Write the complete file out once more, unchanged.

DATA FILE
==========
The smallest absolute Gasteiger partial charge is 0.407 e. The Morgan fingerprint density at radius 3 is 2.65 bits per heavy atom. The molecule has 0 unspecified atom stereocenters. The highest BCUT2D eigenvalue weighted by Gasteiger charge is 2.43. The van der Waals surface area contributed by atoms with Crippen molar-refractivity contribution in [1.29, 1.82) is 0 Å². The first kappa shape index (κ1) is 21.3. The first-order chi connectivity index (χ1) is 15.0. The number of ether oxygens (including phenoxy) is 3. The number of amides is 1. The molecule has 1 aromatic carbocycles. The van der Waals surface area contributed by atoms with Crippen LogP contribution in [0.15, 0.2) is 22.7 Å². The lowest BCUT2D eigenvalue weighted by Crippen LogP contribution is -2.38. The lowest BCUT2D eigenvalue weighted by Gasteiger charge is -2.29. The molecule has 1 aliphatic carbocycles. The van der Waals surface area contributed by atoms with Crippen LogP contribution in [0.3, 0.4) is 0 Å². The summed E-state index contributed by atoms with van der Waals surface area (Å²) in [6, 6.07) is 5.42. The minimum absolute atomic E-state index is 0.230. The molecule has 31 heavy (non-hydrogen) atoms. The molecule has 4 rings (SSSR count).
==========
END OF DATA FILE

The smallest absolute Gasteiger partial charge is 0.407 e. The Morgan fingerprint density at radius 3 is 2.65 bits per heavy atom. The molecule has 0 unspecified atom stereocenters. The highest BCUT2D eigenvalue weighted by Gasteiger charge is 2.43. The van der Waals surface area contributed by atoms with Crippen molar-refractivity contribution in [1.29, 1.82) is 0 Å². The first kappa shape index (κ1) is 21.3. The first-order chi connectivity index (χ1) is 15.0. The number of ether oxygens (including phenoxy) is 3. The number of amides is 1. The molecule has 1 aromatic carbocycles. The van der Waals surface area contributed by atoms with Crippen LogP contribution in [0.15, 0.2) is 22.7 Å². The lowest BCUT2D eigenvalue weighted by Crippen LogP contribution is -2.38. The lowest BCUT2D eigenvalue weighted by Gasteiger charge is -2.29. The molecule has 1 aliphatic carbocycles. The van der Waals surface area contributed by atoms with Crippen LogP contribution in [0.3, 0.4) is 0 Å². The summed E-state index contributed by atoms with van der Waals surface area (Å²) in [6, 6.07) is 5.42. The minimum absolute atomic E-state index is 0.230. The molecule has 31 heavy (non-hydrogen) atoms. The molecule has 4 rings (SSSR count).